Management Strategies Analysis
According to to Reich, many of the top corporate executives in the 1980’s based their management strategies on “paper Entrepreneurism”. By this Reich meant that most of the innovations made by corporate executives in this era constituted paper manipulations other than the institutional and technological innovations. They aimed at manipulating financial statements in favor of their firms, litigations, tax avoidance, mergers and acquisitions in order to create a good name to the investors by portraying a fake picture. According to Reich, the American industry is damaged by the inability of the American professionals to accommodate institutional changes for flexible production and complex organizational management (Robert, 1983).
As the top executives of the Enron during their time in office, Skilling and Lay were the perpetrators of deceit. They allowed their juniors to get involved in corrupt and other ethical corrupt activities at the expense of the investors. Both Skilling and Lay participated in cheating the company’s investors by giving false financial reports and yet their company was making losses (Salter, 2008). Since they were the top leaders of Enron the rest of the employees followed their actions and a culture of deceit was created at Enron. The reason why Skilling and Lay created a culture of deceit at Enron was because they wanted to steal from the company and by making deceit as the culture of the company they were able to implement their personal evil motives under its umbrella.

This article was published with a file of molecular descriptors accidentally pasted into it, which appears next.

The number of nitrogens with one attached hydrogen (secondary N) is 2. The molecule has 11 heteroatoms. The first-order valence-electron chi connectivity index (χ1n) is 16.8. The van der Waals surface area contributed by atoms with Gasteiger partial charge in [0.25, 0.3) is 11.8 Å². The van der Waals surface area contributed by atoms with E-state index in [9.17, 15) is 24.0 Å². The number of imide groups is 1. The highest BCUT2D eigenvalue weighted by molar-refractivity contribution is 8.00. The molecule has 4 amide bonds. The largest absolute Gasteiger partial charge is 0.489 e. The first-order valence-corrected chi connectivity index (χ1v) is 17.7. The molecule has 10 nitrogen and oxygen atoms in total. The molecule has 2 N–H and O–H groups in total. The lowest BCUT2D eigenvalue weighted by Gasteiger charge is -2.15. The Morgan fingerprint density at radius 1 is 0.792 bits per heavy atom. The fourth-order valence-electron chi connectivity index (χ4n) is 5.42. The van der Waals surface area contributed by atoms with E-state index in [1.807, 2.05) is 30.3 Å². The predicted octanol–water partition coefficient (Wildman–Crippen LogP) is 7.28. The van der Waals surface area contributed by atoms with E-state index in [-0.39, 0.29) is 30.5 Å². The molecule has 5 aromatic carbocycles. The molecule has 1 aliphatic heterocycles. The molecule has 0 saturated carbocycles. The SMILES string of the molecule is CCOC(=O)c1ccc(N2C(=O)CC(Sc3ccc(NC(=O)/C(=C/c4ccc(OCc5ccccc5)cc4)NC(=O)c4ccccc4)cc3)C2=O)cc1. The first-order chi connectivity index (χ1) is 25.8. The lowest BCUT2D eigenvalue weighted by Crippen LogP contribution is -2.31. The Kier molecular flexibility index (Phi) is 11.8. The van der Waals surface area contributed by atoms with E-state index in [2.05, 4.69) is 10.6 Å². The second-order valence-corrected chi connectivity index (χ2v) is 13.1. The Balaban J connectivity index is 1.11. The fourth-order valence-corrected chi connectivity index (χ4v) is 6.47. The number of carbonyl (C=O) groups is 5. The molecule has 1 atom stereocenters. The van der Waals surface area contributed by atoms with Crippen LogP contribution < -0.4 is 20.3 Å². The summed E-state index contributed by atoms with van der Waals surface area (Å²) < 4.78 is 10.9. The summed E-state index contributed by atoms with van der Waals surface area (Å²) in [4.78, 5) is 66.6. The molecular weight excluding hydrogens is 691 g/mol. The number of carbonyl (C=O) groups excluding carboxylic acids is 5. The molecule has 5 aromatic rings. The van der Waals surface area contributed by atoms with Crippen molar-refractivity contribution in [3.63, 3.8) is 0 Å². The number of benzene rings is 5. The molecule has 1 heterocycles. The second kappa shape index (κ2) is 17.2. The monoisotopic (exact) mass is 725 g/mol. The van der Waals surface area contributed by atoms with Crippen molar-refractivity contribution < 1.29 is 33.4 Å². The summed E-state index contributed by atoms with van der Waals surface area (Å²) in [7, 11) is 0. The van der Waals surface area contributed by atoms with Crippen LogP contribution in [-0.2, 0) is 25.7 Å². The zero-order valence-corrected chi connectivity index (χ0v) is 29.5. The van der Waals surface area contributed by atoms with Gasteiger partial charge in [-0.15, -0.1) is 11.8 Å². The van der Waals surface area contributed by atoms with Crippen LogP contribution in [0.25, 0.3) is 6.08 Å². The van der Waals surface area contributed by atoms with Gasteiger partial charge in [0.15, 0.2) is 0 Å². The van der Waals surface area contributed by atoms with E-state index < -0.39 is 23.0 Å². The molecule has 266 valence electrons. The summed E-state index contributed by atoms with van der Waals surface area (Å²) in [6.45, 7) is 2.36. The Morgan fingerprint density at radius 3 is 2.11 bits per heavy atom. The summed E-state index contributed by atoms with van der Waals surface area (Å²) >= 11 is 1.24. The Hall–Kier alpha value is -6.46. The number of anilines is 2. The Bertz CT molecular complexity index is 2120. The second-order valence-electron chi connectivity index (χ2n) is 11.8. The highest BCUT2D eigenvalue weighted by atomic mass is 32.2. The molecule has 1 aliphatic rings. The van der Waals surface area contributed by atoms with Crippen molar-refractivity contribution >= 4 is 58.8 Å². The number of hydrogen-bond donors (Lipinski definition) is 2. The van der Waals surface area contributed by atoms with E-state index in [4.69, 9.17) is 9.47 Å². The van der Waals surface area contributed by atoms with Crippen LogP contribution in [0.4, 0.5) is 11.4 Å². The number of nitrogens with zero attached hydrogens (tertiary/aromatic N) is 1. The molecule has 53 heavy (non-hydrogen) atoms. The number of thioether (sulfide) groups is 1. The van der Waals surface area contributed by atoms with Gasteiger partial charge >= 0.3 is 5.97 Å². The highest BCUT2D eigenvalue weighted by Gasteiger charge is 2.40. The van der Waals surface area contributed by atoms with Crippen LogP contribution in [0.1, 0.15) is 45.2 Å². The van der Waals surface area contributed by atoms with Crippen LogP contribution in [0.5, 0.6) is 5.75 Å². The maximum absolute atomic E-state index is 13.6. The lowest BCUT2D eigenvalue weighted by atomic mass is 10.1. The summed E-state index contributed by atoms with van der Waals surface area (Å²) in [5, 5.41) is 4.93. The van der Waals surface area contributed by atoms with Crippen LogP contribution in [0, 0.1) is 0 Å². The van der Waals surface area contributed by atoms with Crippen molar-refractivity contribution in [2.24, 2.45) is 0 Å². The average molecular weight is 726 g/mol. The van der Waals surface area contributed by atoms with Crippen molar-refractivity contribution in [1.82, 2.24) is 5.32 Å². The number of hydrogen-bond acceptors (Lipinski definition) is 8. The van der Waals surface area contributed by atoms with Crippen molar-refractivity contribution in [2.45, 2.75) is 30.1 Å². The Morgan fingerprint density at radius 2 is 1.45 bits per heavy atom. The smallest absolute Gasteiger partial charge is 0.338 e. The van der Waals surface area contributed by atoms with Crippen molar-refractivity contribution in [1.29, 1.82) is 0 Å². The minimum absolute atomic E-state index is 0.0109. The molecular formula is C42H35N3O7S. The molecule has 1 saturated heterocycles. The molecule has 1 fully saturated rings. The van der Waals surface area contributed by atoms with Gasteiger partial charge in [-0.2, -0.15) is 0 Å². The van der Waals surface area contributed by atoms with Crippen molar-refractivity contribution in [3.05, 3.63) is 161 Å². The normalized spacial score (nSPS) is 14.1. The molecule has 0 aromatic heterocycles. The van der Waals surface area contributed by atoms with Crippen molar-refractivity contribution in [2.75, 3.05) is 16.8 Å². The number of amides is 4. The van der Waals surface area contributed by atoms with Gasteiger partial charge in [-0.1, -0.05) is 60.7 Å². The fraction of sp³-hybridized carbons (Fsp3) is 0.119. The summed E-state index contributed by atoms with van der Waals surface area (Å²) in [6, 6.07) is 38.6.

It is true that in the fraud schemes at Enron in 1990s, deception in one area paved way for others. The most interesting and confusing thing about the fraud cases at Enron is how one department in the company could realize that the information given by the other department was false and yet continue to work on it thereby making more frauds. It is unclear how, the fraud activities of the top executives of the company were able to get continue misleading stealing from the company without being noticed by their juniors. This clearly shows that a culture of deceit was actually created at the Enron Company and the top executives are not the only to blame for the loss made by the company. In my personal view, I think it was important to investigate all the senior employees of Enron during the time of the fraud. All the staff members of Enron required some lesson on how to uphold business ethics.
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